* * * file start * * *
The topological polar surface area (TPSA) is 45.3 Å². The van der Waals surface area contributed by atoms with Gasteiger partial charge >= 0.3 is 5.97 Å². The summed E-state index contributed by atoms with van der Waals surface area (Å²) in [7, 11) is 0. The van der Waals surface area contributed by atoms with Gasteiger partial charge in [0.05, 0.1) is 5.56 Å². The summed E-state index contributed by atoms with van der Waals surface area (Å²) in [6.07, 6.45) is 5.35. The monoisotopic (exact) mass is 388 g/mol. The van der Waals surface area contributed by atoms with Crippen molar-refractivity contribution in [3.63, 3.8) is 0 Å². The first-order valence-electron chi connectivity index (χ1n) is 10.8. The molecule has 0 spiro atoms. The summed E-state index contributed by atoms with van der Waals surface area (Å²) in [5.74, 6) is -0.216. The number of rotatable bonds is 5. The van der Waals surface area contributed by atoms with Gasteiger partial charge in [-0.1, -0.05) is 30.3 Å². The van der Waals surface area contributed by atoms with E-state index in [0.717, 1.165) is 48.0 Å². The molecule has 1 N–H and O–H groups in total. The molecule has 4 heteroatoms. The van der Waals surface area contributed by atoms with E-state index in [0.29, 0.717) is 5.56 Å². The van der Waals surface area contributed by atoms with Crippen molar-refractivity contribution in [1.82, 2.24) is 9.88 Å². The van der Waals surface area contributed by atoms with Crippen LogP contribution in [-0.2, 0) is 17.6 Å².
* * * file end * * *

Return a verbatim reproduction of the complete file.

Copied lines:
The topological polar surface area (TPSA) is 45.3 Å². The van der Waals surface area contributed by atoms with Gasteiger partial charge >= 0.3 is 5.97 Å². The summed E-state index contributed by atoms with van der Waals surface area (Å²) in [7, 11) is 0. The van der Waals surface area contributed by atoms with Gasteiger partial charge in [0.05, 0.1) is 5.56 Å². The summed E-state index contributed by atoms with van der Waals surface area (Å²) in [6.07, 6.45) is 5.35. The monoisotopic (exact) mass is 388 g/mol. The van der Waals surface area contributed by atoms with Crippen molar-refractivity contribution in [3.63, 3.8) is 0 Å². The first-order valence-electron chi connectivity index (χ1n) is 10.8. The molecule has 0 spiro atoms. The summed E-state index contributed by atoms with van der Waals surface area (Å²) in [5.74, 6) is -0.216. The number of rotatable bonds is 5. The van der Waals surface area contributed by atoms with Gasteiger partial charge in [-0.1, -0.05) is 30.3 Å². The van der Waals surface area contributed by atoms with E-state index in [0.717, 1.165) is 48.0 Å². The molecule has 1 N–H and O–H groups in total. The molecule has 4 heteroatoms. The van der Waals surface area contributed by atoms with E-state index in [0.29, 0.717) is 5.56 Å². The van der Waals surface area contributed by atoms with Crippen molar-refractivity contribution in [1.82, 2.24) is 9.88 Å². The van der Waals surface area contributed by atoms with Crippen LogP contribution in [-0.2, 0) is 17.6 Å².